Bialowieza Forest is the last unspoiled ancient woodland in Europe. How has it survived over the centuries?
1409 – Bison and the Bialowieza Forest
The forest was declared a hunting reserve for the Polish kings in the early 15th century – as long as the forest remained untouched, its wildlife stayed put. Bison, or wisent, in particular thrived under the protection of the Polish kings, who passed a decree banning felling. Thanks to its status as a royal hunting ground, the forest remained intact for hundreds of years.
1795 - 1918 – Changing hands
In 1795, the Russian Empire together with the Kingdom of Prussia and Habsburg Austria carried out the third and last partition of Poland. From then on, the Russian Tsars controlled the Bialowieza Forest and turned it into their private property. In the late 19th century, Tsar Nicholas had a palace built in the forest, which was torn down after the Second World War. Hunting was forbidden to all but the tsars during this era. Anyone caught hunting bison was punished with the death sentence.
1857 – A thriving bison population
The special status of the Bialowieza Forest as a hunting ground ensured its survival for centuries. As time went by, the bison population thrived and reached an unprecedented high of 1,900 by 1857. But the population declined in subsequent years primarily due to disease. By 1917, it had dropped to just 150.
1917/1918 – War arrives in the forest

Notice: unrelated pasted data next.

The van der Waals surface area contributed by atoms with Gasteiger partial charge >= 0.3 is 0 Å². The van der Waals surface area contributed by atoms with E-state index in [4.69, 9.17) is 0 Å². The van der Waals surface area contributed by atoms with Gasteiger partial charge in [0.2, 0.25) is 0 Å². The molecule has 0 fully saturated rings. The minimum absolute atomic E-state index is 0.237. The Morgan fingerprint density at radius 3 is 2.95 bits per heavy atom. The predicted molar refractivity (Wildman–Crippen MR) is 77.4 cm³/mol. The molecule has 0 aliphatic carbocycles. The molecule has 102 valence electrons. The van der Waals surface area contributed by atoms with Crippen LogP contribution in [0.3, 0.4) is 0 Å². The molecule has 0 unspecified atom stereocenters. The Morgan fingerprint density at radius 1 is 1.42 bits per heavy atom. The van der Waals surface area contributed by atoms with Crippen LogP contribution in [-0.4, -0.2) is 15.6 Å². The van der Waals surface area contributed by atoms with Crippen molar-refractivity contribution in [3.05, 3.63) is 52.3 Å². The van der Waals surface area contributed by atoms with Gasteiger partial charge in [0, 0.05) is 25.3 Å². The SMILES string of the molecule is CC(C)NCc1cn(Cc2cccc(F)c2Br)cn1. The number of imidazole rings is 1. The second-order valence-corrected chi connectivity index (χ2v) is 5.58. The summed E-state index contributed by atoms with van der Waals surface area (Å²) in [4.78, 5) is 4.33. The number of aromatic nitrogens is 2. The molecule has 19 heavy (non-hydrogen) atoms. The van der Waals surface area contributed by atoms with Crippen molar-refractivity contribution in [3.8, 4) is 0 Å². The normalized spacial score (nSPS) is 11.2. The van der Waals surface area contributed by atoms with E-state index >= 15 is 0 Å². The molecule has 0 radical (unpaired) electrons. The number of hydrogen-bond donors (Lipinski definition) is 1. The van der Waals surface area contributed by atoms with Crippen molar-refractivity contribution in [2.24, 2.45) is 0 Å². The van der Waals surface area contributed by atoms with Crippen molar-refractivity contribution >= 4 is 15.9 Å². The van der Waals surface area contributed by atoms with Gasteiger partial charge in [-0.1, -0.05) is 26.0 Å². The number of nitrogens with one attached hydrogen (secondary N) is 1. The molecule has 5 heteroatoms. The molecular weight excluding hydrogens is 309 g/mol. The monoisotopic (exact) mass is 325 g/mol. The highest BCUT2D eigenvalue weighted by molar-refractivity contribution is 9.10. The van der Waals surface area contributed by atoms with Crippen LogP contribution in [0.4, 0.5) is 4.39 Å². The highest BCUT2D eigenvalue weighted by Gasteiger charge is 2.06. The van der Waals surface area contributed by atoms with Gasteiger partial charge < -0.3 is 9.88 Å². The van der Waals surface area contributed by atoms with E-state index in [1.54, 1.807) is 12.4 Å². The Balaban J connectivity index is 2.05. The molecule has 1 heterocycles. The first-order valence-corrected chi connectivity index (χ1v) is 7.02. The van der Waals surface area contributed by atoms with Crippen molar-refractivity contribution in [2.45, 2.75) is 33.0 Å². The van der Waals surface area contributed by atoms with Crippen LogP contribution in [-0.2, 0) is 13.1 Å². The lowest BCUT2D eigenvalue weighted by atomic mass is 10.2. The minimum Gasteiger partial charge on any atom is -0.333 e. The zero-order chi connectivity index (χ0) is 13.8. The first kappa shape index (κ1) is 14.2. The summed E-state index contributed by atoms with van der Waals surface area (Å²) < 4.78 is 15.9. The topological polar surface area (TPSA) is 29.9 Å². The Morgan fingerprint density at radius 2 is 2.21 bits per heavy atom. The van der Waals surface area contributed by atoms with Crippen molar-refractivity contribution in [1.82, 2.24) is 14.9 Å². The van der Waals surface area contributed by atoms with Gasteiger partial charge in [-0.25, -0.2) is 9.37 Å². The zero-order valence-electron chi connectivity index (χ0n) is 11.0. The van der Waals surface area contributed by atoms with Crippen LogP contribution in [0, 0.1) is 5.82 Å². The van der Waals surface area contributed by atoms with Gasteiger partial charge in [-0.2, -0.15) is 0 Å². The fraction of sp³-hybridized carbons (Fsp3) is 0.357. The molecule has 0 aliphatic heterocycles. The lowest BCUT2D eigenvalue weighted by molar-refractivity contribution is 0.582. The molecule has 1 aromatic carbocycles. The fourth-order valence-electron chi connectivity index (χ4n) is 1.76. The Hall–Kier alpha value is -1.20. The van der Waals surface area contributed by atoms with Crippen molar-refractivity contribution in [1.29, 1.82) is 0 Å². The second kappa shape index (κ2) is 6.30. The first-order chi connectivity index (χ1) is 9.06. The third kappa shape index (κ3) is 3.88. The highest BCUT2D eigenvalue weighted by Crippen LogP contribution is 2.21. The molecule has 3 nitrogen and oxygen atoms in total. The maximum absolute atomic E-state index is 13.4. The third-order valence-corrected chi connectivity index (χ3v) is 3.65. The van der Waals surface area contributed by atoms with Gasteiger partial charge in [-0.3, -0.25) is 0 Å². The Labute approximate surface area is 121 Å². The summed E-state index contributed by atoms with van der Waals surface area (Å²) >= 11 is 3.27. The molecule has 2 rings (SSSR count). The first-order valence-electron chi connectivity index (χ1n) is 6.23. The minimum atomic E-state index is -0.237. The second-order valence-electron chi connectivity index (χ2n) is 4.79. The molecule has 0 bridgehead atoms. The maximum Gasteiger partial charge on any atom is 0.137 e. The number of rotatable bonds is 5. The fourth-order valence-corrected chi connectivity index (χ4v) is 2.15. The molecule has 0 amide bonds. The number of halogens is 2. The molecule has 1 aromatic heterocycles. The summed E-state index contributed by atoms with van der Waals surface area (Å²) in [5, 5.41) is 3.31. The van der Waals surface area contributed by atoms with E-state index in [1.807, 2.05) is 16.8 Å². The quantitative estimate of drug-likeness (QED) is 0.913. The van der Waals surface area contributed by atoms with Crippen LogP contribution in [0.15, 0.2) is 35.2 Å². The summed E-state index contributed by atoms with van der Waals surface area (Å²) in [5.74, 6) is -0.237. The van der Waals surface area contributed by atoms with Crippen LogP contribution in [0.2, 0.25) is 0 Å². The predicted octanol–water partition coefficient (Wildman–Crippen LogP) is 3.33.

The forest suffered heavy losses during the First World War. The German army seized the area in 1915. During the more than three years of German occupation, more than 200 kilometers of railway tracks were laid in the forest and a number of lumber mills were built.
1919 – The last bison is killed
German soldiers, poachers, and Soviet marauders slaughtered the forest’s bison, killing the very last wisent in early 1919. But after the Polish–Soviet war in 1921, the core of the Bialowieza forest, encompassing some 4,500 hectares on the Polish side, was declared a national reserve.
1929 – Reintroducing bison
After the First World War, Poland had become a sovereign state and in 1929 bought a small herd of four wisent from various zoos across Europe. Most of the forest was declared a national park in 1932. The reintroduction proved successful, and by 1939 there were 16 bison in the Bialowieza National Park.
1941 – German troops occupy the forest
The forest was not protected for long, though. It was again occupied by German troops during the Second World War. In his capacity as Minister of the German Forests, Hermann Göring supervised the "Germanization" of forests in conquered territories and planned to create the largest hunting reserve in the world in Bialowieza.
1944 – A forest straddling two countries
In July 1944 the area was liberated by the Red Army. After the war, the forest was divided between Poland, which got one third of the area, and the ByelorussianSoviet Socialist Republic. The Soviet part was put under public administration while in Poland, the Białowieża National Park reopened in 1947. On the Soviet side, the forest was made a conservation area but the Białowieżskaja Puszcza National Park only dates back to 1991.
UNESCO World Heritage site
1977/79 - Bialowieza becomes a World Heritage site
The Polish national park was designated a UNESCO World Heritage site in the late 1970s. In 1992, UNESCO extended the status of the park of world heritage to the east by adding the bordering Belarusian national park, Białowieżskaja Puszcza. The park continues to be extended – to the delight of environmental activists but to the dismay of locals.
2012 – The present day
Today, the forest boasts exceptional biodiversity: 20,000 plant and animal species live in this 150,000 hectare woodland, including 900 bison. As a result, a number of world-class research institutes are based in the town of Bialowieza, such as the Mammal Research Center of the Polish Academy of Sciences.